LONDON (Reuters) - It might look the London tube map after a hard night out but the latest variation of the capital’s classic underground railway map offers a clearer vision than the original, according to its designer, Mark Noad.
Unlike the famous diagrammatic map first designed by Harry Beck as far back as 1931, Noad’s version shows routes and distances between stations accurately.
“A major criticism of the (original) diagram is that it bears little or no relation to London at street level,” Noad writes on his website.
“This distorts the actual physical locations of some stations, leading to confusion when selecting a route to take.”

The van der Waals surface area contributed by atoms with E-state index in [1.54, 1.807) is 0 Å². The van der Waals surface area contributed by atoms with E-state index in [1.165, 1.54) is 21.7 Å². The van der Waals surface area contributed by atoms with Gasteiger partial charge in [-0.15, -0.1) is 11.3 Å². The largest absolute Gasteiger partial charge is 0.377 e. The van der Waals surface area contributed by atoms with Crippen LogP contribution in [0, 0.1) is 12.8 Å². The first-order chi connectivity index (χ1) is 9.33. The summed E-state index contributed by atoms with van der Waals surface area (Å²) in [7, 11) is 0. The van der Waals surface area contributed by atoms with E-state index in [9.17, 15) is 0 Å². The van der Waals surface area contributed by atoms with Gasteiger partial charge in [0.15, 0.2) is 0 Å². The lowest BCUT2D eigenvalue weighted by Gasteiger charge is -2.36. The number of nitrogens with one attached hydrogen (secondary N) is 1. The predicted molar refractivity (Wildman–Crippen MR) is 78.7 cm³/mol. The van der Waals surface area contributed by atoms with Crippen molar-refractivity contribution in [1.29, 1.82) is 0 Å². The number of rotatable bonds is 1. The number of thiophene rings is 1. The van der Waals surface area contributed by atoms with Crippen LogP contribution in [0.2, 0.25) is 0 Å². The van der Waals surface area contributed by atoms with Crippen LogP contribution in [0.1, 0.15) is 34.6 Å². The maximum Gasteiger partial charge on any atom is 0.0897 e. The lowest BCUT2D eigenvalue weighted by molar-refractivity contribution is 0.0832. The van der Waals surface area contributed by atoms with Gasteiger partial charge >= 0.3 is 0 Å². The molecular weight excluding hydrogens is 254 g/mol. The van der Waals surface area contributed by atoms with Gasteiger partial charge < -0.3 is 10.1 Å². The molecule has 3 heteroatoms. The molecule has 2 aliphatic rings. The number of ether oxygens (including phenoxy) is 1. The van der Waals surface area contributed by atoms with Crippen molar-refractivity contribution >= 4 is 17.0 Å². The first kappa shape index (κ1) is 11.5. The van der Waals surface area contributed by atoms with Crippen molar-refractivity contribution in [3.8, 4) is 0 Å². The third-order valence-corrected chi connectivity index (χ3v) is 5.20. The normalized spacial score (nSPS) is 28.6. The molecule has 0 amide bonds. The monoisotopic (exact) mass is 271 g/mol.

A survey by London newspaper Metro recently revealed that up to 30 percent of passengers could be missing out on the most efficient way of getting from A to B on the tube because of the old map.
Noad said: “This is not intended as a replacement to the official version — it is simply another way to look at it.” His map will soon be available as an iPhone app.
But the upstart map is not likely to appear in tube stations any time soon.
“The tube map is constantly evolving as new stations or extensions are added,” said a spokesman for Transport for London.
“The much-loved (original) design is clear, simple and easy to read. Its aim is to help customers travel across the capital on the tube and is not supposed to be used as a street guide.”
Reporting by Lydia Siani; Editing by Steve Addison